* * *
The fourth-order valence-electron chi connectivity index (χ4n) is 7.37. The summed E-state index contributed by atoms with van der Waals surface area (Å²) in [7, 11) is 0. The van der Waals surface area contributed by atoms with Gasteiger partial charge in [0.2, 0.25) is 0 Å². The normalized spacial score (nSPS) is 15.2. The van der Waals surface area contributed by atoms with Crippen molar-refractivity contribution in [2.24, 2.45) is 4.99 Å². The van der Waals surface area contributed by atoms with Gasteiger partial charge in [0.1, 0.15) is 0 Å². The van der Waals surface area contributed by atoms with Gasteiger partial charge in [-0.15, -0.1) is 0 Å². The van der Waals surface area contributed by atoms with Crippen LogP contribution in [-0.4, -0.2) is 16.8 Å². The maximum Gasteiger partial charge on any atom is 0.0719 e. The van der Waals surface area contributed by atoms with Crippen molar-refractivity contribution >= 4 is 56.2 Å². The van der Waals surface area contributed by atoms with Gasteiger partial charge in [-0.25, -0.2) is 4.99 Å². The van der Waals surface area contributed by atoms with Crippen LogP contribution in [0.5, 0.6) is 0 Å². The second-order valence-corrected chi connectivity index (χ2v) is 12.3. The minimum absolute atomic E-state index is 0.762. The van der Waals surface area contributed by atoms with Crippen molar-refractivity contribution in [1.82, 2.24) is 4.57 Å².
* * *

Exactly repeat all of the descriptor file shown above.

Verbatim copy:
The fourth-order valence-electron chi connectivity index (χ4n) is 7.37. The summed E-state index contributed by atoms with van der Waals surface area (Å²) in [7, 11) is 0. The van der Waals surface area contributed by atoms with Gasteiger partial charge in [0.2, 0.25) is 0 Å². The normalized spacial score (nSPS) is 15.2. The van der Waals surface area contributed by atoms with Crippen molar-refractivity contribution in [2.24, 2.45) is 4.99 Å². The van der Waals surface area contributed by atoms with Gasteiger partial charge in [0.1, 0.15) is 0 Å². The van der Waals surface area contributed by atoms with Gasteiger partial charge in [-0.15, -0.1) is 0 Å². The van der Waals surface area contributed by atoms with Crippen LogP contribution in [-0.4, -0.2) is 16.8 Å². The maximum Gasteiger partial charge on any atom is 0.0719 e. The van der Waals surface area contributed by atoms with Crippen molar-refractivity contribution >= 4 is 56.2 Å². The van der Waals surface area contributed by atoms with Gasteiger partial charge in [-0.25, -0.2) is 4.99 Å². The van der Waals surface area contributed by atoms with Crippen LogP contribution in [0.5, 0.6) is 0 Å². The second-order valence-corrected chi connectivity index (χ2v) is 12.3. The minimum absolute atomic E-state index is 0.762. The van der Waals surface area contributed by atoms with Crippen molar-refractivity contribution in [1.82, 2.24) is 4.57 Å².